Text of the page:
A big factor in 7E7 site selection may be proximity to Boeing's suppliers, who would deliver major sections of the plane directly to Boeing's plant.
Boeing has long acknowledged that every plane it builds contains thousands of parts built by domestic and foreign suppliers. The "build vs. buy" ratio is normally 30 percent of parts built by Boeing and 70 percent built by suppliers.
The 7E7 would take Boeing's reliance on outside suppliers to a new level as it embodies high-level engineering and "systems integration." That means its suppliers would assemble parts into major sections of the plane. 7E7 suppliers could even do work that up to now has been closely guarded by Boeing, such as construction of the wings and assembly of large fuselage sections.
The composition of the parts themselves also would be dramatically different. Boeing announced Thursday that for the first time in commercial-airplane history, the wings, fuselage and tail of the 7E7 would be made primarily of lightweight carbon-fiber composite materials rather than aluminum.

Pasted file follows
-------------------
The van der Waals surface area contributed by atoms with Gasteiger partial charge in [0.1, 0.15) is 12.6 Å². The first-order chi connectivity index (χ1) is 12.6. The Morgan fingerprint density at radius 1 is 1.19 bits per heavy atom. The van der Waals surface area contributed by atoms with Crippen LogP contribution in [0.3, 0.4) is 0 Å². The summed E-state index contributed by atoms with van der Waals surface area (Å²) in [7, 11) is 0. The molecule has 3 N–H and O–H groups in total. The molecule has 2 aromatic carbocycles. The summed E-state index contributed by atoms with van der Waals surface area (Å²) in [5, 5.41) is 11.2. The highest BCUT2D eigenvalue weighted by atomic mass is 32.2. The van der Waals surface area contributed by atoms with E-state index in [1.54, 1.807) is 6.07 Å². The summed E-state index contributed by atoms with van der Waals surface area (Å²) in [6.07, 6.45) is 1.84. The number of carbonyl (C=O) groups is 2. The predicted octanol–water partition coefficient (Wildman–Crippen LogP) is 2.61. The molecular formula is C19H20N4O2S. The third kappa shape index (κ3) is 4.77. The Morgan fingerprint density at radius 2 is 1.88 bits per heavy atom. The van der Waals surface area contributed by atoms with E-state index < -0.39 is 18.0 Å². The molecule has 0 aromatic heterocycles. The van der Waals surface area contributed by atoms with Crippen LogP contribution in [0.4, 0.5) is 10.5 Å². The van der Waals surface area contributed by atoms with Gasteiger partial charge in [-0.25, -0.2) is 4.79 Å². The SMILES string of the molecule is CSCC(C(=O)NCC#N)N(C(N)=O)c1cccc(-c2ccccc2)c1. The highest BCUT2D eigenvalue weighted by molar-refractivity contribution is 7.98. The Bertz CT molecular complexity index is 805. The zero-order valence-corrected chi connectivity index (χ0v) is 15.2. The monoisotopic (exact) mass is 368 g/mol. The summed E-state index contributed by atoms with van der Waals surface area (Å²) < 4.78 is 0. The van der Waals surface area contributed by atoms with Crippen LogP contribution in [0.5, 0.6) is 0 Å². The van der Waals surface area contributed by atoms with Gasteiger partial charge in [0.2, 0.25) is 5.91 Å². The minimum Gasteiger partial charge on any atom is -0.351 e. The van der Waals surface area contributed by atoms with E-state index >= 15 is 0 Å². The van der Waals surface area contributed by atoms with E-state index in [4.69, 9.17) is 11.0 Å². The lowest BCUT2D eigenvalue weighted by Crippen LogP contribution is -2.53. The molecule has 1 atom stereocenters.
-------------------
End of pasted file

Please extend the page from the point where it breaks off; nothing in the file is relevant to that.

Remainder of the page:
Boeing did not say who would build those parts, but there is heavy betting that Japanese manufacturers would get much of the work.
Such outsourcing deals are anathema to Boeing's unions, but the company considers them essential to keep foreign airlines from flying Airbus jets.
Boeing is also expected to ask some suppliers to act more like investors on the 7E7. That means suppliers funding more of their own research and development and taking equity stakes in the 7E7, so they would have a greater financial incentive to minimize the costs of their parts and to help Boeing market the plane.